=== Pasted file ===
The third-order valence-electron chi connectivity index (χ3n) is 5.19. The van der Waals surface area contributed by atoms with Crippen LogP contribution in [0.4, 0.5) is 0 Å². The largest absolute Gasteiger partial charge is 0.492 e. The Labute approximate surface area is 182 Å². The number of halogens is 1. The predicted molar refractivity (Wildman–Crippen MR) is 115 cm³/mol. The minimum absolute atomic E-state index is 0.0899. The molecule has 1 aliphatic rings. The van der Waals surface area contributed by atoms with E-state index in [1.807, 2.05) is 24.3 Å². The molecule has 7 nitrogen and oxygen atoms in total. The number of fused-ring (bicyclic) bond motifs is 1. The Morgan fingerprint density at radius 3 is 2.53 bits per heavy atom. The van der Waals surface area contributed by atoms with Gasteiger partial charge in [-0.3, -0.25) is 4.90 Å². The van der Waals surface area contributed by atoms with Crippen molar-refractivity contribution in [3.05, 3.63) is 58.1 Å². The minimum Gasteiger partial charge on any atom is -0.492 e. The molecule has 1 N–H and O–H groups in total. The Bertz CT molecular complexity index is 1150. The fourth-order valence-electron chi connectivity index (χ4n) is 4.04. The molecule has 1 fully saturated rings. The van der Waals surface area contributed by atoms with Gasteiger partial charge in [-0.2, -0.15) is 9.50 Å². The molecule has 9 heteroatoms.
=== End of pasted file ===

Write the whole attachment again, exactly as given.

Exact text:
The third-order valence-electron chi connectivity index (χ3n) is 5.19. The van der Waals surface area contributed by atoms with Crippen LogP contribution in [0.4, 0.5) is 0 Å². The largest absolute Gasteiger partial charge is 0.492 e. The Labute approximate surface area is 182 Å². The number of halogens is 1. The predicted molar refractivity (Wildman–Crippen MR) is 115 cm³/mol. The minimum absolute atomic E-state index is 0.0899. The molecule has 1 aliphatic rings. The van der Waals surface area contributed by atoms with E-state index in [1.807, 2.05) is 24.3 Å². The molecule has 7 nitrogen and oxygen atoms in total. The number of fused-ring (bicyclic) bond motifs is 1. The Morgan fingerprint density at radius 3 is 2.53 bits per heavy atom. The van der Waals surface area contributed by atoms with Gasteiger partial charge in [-0.3, -0.25) is 4.90 Å². The van der Waals surface area contributed by atoms with Crippen molar-refractivity contribution in [3.05, 3.63) is 58.1 Å². The minimum Gasteiger partial charge on any atom is -0.492 e. The molecule has 1 N–H and O–H groups in total. The Bertz CT molecular complexity index is 1150. The fourth-order valence-electron chi connectivity index (χ4n) is 4.04. The molecule has 1 fully saturated rings. The van der Waals surface area contributed by atoms with Gasteiger partial charge in [-0.2, -0.15) is 9.50 Å². The molecule has 9 heteroatoms.